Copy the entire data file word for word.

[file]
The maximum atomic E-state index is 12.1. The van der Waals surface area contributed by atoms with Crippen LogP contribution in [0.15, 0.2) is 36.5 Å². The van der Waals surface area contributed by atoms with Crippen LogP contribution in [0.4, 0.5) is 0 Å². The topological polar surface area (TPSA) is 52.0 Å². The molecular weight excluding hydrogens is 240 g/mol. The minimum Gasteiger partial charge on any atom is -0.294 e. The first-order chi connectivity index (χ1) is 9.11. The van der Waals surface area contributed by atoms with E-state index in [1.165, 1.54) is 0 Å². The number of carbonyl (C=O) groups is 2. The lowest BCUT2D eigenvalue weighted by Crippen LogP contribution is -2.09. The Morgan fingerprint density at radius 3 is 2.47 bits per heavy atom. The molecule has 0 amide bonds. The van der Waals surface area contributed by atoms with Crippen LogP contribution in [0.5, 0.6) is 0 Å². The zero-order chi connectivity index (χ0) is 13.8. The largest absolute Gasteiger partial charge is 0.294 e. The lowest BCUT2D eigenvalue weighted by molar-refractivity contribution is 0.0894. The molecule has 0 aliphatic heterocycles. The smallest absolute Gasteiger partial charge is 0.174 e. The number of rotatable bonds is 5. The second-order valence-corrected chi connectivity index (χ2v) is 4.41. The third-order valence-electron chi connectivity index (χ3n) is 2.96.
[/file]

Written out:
The maximum atomic E-state index is 12.1. The van der Waals surface area contributed by atoms with Crippen LogP contribution in [0.15, 0.2) is 36.5 Å². The van der Waals surface area contributed by atoms with Crippen LogP contribution in [0.4, 0.5) is 0 Å². The topological polar surface area (TPSA) is 52.0 Å². The molecular weight excluding hydrogens is 240 g/mol. The minimum Gasteiger partial charge on any atom is -0.294 e. The first-order chi connectivity index (χ1) is 9.11. The van der Waals surface area contributed by atoms with E-state index in [1.165, 1.54) is 0 Å². The number of carbonyl (C=O) groups is 2. The lowest BCUT2D eigenvalue weighted by Crippen LogP contribution is -2.09. The Morgan fingerprint density at radius 3 is 2.47 bits per heavy atom. The molecule has 0 amide bonds. The van der Waals surface area contributed by atoms with Crippen LogP contribution in [0.5, 0.6) is 0 Å². The zero-order chi connectivity index (χ0) is 13.8. The largest absolute Gasteiger partial charge is 0.294 e. The lowest BCUT2D eigenvalue weighted by molar-refractivity contribution is 0.0894. The molecule has 0 aliphatic heterocycles. The smallest absolute Gasteiger partial charge is 0.174 e. The number of rotatable bonds is 5. The second-order valence-corrected chi connectivity index (χ2v) is 4.41. The third-order valence-electron chi connectivity index (χ3n) is 2.96.